New York Indian Removal, Part X:
The Need for a Constitution
This map of the Wisconsin Territory (from the David Rumsey Map collection) shows that the move from Grand Kawkawlin (Statesburg) to Stockbridge in Calumet County wasn't a long one.
As you may recall from my previous post, the negotiations that brought the Stockbridge and Brothertown Indians to their reservation on the east shore of Lake Winnebago involved a rather large delegation of Menominees, but there were only two representatives for the Oneidas, and John W. Quinney - whether it was his intent or not - bargained on behalf of not only the Stockbridge Mohicans, but also the Munsee and Brothertown Indians.
In a September, 21, 1836 letter to ABCFM officer David Green, Cutting Marsh explained that the treaty that brought the Stockbridges to their current reservation had also set aside a share of it for the Munsees. Some Munsees, apparently a small number, had already settled along the Fox River in the 1820's (and most people assume they went along with the Stockbridges to their next reservation on Lake Winnebago), but the bulk of them remained in New York and the southern part of Ontario, Canada.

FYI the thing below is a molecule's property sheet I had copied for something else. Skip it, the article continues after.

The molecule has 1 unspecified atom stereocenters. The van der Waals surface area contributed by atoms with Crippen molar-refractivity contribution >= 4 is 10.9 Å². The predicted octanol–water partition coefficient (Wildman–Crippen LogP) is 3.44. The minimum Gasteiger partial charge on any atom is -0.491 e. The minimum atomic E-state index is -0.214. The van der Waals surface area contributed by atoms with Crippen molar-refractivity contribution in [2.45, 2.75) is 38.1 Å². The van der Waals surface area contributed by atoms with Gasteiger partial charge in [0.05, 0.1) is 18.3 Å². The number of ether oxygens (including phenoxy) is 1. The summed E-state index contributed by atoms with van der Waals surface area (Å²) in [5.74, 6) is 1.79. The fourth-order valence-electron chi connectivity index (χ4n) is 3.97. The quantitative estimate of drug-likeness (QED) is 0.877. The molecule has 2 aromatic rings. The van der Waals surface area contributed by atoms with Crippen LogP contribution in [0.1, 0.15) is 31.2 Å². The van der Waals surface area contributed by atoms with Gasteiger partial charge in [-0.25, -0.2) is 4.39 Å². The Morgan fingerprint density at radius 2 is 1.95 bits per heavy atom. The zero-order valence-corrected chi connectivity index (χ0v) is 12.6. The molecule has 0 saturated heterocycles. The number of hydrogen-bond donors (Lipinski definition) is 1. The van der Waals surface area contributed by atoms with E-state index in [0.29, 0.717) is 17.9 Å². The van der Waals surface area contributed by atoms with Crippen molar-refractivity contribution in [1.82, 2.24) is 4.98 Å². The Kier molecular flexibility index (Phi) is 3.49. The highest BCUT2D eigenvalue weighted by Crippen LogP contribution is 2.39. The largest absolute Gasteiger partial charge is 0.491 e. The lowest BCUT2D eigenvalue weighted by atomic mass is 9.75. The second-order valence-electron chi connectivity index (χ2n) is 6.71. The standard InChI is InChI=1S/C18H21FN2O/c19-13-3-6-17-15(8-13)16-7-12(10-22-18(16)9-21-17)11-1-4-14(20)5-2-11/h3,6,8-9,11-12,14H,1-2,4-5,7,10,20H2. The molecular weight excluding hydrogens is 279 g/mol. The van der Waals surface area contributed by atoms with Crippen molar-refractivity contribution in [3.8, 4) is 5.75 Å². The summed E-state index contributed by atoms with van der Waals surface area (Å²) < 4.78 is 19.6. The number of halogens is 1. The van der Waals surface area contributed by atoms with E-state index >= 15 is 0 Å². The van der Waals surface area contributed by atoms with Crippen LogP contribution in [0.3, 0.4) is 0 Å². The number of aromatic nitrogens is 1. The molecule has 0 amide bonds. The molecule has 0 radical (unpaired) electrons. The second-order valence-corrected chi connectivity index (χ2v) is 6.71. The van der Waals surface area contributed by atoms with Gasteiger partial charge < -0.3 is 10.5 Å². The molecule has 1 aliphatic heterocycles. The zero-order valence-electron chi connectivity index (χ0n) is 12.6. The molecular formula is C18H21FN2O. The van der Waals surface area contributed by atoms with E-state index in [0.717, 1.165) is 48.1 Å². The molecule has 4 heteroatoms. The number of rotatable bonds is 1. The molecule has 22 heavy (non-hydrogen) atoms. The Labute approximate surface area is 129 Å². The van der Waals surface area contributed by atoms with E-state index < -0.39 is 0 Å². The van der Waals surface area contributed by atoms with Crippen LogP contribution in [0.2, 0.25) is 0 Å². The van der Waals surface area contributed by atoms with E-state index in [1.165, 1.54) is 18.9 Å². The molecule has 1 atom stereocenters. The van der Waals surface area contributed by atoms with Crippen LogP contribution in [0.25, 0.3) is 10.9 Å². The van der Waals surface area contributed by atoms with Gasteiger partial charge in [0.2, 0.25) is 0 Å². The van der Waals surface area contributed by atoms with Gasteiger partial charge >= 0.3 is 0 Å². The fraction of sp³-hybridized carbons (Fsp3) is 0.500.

According to James Oberly, John W. Quinney wrote the Stockbridge Mohicans' first constitution as protection against the removal policies of the federal government. That conclusion fits in with some significant data, namely things that were happening to other Native nations and the sequence of signing the Schermerhorn treaty in 1836 but later seeing the land and deciding that it was not fit to move onto.
The first constitution of the Stockbridge Mohicans, written sometime in 1837, does appear to have been one of Quinney's ways of protecting his people from treaties, including Schermerhorn's. However, the plot thickens when the rise of the Disaffected party and the Munsees remaining in New York and present-day Ontario are thrown into the mix. Stay tuned.